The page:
I always felt slightly annoyed about having to provide such a concrete model. It is technically difficult and I felt it was unnecessary. Luckily my colleague Achim Jung worked it out.

When modelling an aspect of physical reality (e.g. digital circuits) there is another non-mathematical possibility of validating the axioms: by experiment. Each axiom can be seen as a (natural) law. And in this case the 'model' of our theory is reality itself. On the other hand, the concrete mathematical model is not something we could validate experimentally, just mathematically. Moreover, the concrete model has more properties than the categorical model, some of them impossible to validate experimentally. So do we really need such a model? If the basis of truth is the reality of digital circuits, could a model of them be experimentally validated yet trivial/inconsistent? Does it even matter?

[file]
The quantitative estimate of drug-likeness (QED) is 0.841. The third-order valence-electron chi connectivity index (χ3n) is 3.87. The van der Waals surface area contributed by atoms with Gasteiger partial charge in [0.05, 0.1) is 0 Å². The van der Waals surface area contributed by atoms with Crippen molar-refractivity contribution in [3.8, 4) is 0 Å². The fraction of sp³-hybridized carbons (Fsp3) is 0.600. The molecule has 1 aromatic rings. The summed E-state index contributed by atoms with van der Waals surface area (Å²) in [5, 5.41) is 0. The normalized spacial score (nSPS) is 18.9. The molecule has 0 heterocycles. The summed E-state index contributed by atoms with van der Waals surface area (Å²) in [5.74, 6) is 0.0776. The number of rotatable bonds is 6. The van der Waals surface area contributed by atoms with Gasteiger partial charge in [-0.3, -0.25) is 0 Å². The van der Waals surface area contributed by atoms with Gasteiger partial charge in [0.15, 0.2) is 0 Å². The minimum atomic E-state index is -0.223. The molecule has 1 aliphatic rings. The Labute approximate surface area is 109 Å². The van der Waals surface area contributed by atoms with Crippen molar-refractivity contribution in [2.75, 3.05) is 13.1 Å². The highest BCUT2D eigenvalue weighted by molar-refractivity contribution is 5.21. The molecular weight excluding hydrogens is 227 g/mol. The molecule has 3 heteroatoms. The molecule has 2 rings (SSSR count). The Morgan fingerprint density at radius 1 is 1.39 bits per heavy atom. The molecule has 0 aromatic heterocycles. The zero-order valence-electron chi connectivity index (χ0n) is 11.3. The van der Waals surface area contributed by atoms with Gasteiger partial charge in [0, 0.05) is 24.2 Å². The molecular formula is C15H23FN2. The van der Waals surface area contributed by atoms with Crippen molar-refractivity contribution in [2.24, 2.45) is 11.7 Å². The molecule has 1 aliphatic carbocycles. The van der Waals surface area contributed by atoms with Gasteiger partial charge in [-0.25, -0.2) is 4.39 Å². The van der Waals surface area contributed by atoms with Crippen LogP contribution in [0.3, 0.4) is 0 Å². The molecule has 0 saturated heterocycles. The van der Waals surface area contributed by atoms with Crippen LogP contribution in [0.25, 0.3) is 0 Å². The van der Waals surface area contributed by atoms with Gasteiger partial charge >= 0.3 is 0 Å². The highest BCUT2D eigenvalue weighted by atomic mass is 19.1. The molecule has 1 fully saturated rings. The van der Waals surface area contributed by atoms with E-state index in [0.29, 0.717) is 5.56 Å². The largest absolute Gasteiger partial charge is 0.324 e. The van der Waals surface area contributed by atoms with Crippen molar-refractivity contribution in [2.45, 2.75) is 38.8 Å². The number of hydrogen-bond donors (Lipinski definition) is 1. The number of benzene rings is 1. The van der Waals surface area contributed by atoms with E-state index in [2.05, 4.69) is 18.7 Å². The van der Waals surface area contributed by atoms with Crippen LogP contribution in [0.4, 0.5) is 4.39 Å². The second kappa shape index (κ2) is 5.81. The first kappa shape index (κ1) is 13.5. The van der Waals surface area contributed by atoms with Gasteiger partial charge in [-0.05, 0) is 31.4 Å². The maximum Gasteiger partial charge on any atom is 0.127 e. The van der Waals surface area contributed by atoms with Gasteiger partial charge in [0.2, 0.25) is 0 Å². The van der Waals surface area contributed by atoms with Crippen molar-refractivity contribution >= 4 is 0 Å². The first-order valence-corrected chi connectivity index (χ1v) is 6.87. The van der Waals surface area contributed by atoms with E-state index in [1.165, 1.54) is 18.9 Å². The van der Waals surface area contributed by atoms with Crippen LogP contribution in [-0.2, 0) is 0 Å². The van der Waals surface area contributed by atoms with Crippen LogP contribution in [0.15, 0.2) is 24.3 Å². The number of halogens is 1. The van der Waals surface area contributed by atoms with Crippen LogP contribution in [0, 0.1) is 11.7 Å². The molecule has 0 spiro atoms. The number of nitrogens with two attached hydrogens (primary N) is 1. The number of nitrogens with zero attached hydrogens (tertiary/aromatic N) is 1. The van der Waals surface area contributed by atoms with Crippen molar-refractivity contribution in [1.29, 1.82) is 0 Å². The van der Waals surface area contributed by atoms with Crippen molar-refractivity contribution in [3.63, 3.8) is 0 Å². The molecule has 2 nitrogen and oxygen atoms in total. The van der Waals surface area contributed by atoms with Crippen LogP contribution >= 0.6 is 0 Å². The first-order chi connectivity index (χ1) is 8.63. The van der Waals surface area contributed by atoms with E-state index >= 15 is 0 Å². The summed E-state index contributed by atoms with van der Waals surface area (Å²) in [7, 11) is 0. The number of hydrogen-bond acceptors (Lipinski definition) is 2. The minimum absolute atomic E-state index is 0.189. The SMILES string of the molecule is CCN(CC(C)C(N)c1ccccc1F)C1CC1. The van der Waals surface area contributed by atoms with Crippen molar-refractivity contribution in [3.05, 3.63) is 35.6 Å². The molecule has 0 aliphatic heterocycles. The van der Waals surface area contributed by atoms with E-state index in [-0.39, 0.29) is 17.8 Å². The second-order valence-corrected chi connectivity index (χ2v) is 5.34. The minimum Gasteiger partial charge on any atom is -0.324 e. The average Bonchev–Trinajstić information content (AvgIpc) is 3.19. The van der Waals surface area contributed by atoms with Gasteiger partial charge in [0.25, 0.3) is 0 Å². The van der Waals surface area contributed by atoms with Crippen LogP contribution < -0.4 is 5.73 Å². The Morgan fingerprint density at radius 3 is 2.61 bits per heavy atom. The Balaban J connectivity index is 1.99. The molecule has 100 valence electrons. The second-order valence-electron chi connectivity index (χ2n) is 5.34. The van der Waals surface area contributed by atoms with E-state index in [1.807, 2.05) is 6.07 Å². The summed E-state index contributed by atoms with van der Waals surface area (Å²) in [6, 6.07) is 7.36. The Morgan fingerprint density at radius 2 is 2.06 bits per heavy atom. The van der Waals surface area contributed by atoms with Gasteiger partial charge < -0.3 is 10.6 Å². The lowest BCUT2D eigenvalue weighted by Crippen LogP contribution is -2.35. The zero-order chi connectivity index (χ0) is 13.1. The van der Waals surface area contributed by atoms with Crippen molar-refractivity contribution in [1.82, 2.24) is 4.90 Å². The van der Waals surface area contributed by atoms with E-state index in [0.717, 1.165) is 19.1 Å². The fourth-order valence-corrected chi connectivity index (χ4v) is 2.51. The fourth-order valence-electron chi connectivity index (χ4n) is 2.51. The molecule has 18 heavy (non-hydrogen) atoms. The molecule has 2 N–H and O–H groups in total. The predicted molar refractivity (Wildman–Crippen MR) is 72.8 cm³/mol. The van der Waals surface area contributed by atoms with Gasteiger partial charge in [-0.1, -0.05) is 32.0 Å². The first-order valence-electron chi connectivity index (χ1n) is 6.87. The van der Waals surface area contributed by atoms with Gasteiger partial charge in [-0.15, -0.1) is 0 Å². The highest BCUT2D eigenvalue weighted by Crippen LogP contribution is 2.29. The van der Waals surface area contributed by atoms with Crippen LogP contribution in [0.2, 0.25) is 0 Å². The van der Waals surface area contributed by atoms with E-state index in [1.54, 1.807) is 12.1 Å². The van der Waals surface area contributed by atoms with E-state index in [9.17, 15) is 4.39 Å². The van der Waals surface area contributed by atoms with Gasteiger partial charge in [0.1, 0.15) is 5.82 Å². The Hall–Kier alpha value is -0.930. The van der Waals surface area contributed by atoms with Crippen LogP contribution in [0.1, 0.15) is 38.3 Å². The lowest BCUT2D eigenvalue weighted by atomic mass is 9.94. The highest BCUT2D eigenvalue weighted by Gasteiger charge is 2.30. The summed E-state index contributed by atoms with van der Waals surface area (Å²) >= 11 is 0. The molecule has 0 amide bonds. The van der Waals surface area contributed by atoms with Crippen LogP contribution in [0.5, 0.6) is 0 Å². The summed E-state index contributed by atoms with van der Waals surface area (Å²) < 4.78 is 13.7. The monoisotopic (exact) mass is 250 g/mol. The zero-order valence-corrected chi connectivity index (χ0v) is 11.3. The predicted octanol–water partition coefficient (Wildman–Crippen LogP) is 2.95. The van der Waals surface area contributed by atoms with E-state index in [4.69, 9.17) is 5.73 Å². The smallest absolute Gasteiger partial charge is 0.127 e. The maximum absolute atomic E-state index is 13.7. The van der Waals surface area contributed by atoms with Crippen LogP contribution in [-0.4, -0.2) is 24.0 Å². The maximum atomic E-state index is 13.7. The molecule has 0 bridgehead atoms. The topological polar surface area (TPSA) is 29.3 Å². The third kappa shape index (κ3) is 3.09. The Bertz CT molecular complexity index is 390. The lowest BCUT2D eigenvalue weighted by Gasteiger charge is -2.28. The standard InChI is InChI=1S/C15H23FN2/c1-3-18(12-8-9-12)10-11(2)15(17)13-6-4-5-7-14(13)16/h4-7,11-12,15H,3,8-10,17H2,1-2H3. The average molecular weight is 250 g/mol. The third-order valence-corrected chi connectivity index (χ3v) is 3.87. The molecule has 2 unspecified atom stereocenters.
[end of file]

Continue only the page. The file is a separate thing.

The categorical model is perhaps not exactly "hamburger", but it does have a lot of meaty axioms. And we can actually compute the properties of some tricky circuits with it! The concrete streams-and-functions models is a requirement only from a foundationalist perspective.

Of course, satisfying the practical and the foundational requirements is a best-case scenario. Having a concrete non-degenerate model or a consistent mathematical theory cannot hurt. On the contrary. Maybe a kind of healthy, environmental, lab-synthesised meat will be possible in the future. Until then, there are difficult choices to be made.